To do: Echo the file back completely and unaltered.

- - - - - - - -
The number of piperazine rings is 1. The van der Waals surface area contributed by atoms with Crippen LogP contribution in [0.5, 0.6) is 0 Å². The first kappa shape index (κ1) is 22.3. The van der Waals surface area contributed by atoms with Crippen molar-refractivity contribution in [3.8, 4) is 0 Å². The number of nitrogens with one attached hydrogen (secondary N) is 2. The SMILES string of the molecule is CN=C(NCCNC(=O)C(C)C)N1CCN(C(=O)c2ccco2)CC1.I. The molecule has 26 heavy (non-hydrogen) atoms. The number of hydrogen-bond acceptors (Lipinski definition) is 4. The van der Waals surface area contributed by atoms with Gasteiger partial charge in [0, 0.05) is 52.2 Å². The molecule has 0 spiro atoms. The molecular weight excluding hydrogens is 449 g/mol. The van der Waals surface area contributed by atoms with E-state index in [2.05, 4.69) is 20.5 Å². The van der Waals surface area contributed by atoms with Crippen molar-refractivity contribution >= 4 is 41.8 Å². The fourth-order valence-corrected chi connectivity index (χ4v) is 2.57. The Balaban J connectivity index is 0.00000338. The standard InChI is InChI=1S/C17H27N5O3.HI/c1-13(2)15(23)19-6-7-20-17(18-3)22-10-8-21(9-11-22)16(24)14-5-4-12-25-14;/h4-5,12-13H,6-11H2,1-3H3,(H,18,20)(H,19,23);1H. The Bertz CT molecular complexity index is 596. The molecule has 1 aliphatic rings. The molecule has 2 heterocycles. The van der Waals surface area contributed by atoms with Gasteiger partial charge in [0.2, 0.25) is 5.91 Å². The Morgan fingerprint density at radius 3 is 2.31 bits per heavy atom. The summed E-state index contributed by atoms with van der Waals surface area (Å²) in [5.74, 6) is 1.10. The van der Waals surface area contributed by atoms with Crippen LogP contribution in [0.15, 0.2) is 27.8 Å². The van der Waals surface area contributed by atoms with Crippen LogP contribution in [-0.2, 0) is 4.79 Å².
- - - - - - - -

The number of piperazine rings is 1. The van der Waals surface area contributed by atoms with Crippen LogP contribution in [0.5, 0.6) is 0 Å². The first kappa shape index (κ1) is 22.3. The van der Waals surface area contributed by atoms with Crippen molar-refractivity contribution in [3.8, 4) is 0 Å². The number of nitrogens with one attached hydrogen (secondary N) is 2. The SMILES string of the molecule is CN=C(NCCNC(=O)C(C)C)N1CCN(C(=O)c2ccco2)CC1.I. The molecule has 26 heavy (non-hydrogen) atoms. The number of hydrogen-bond acceptors (Lipinski definition) is 4. The van der Waals surface area contributed by atoms with Gasteiger partial charge in [0, 0.05) is 52.2 Å². The molecule has 0 spiro atoms. The molecular weight excluding hydrogens is 449 g/mol. The van der Waals surface area contributed by atoms with E-state index in [2.05, 4.69) is 20.5 Å². The van der Waals surface area contributed by atoms with Crippen molar-refractivity contribution >= 4 is 41.8 Å². The fourth-order valence-corrected chi connectivity index (χ4v) is 2.57. The Balaban J connectivity index is 0.00000338. The standard InChI is InChI=1S/C17H27N5O3.HI/c1-13(2)15(23)19-6-7-20-17(18-3)22-10-8-21(9-11-22)16(24)14-5-4-12-25-14;/h4-5,12-13H,6-11H2,1-3H3,(H,18,20)(H,19,23);1H. The Bertz CT molecular complexity index is 596. The molecule has 1 aliphatic rings. The molecule has 2 heterocycles. The van der Waals surface area contributed by atoms with Gasteiger partial charge in [0.2, 0.25) is 5.91 Å². The Morgan fingerprint density at radius 3 is 2.31 bits per heavy atom. The summed E-state index contributed by atoms with van der Waals surface area (Å²) in [5.74, 6) is 1.10. The van der Waals surface area contributed by atoms with Crippen LogP contribution in [0.15, 0.2) is 27.8 Å². The van der Waals surface area contributed by atoms with Crippen LogP contribution in [-0.2, 0) is 4.79 Å².